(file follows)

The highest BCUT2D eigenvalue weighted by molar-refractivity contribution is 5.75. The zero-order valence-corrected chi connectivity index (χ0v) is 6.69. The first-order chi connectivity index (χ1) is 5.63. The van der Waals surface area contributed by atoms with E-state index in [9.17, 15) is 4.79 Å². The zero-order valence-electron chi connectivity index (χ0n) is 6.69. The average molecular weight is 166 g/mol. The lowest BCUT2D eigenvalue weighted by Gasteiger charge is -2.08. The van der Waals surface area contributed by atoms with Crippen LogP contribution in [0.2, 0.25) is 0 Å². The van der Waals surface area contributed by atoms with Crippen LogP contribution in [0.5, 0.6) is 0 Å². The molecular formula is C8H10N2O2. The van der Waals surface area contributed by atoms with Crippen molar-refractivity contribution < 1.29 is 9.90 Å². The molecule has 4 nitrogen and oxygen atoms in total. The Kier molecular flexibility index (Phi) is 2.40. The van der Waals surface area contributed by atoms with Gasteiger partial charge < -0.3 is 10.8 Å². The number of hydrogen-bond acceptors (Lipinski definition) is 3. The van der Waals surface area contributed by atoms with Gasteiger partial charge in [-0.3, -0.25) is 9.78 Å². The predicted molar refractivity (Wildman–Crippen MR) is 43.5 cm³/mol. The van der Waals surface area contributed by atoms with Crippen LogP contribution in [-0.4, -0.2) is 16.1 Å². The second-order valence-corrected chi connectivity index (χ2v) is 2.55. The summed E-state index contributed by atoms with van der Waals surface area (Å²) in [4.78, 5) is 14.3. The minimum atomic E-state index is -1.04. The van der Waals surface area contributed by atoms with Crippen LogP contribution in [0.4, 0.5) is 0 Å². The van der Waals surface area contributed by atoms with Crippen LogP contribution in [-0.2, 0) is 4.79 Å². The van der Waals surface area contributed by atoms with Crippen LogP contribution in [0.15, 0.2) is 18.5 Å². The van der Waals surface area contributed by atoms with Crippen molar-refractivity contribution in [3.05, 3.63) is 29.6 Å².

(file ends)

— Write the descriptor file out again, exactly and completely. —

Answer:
The highest BCUT2D eigenvalue weighted by molar-refractivity contribution is 5.75. The zero-order valence-corrected chi connectivity index (χ0v) is 6.69. The first-order chi connectivity index (χ1) is 5.63. The van der Waals surface area contributed by atoms with E-state index in [9.17, 15) is 4.79 Å². The zero-order valence-electron chi connectivity index (χ0n) is 6.69. The average molecular weight is 166 g/mol. The lowest BCUT2D eigenvalue weighted by Gasteiger charge is -2.08. The van der Waals surface area contributed by atoms with Crippen LogP contribution in [0.2, 0.25) is 0 Å². The van der Waals surface area contributed by atoms with Crippen LogP contribution in [0.5, 0.6) is 0 Å². The molecular formula is C8H10N2O2. The van der Waals surface area contributed by atoms with Crippen molar-refractivity contribution < 1.29 is 9.90 Å². The molecule has 4 nitrogen and oxygen atoms in total. The Kier molecular flexibility index (Phi) is 2.40. The van der Waals surface area contributed by atoms with Gasteiger partial charge < -0.3 is 10.8 Å². The number of hydrogen-bond acceptors (Lipinski definition) is 3. The van der Waals surface area contributed by atoms with Gasteiger partial charge in [-0.3, -0.25) is 9.78 Å². The predicted molar refractivity (Wildman–Crippen MR) is 43.5 cm³/mol. The van der Waals surface area contributed by atoms with Crippen LogP contribution in [-0.4, -0.2) is 16.1 Å². The second-order valence-corrected chi connectivity index (χ2v) is 2.55. The summed E-state index contributed by atoms with van der Waals surface area (Å²) in [4.78, 5) is 14.3. The minimum atomic E-state index is -1.04. The van der Waals surface area contributed by atoms with Crippen LogP contribution in [0.4, 0.5) is 0 Å². The van der Waals surface area contributed by atoms with Crippen LogP contribution in [-0.2, 0) is 4.79 Å². The van der Waals surface area contributed by atoms with Crippen LogP contribution in [0.15, 0.2) is 18.5 Å². The van der Waals surface area contributed by atoms with Crippen molar-refractivity contribution in [3.05, 3.63) is 29.6 Å².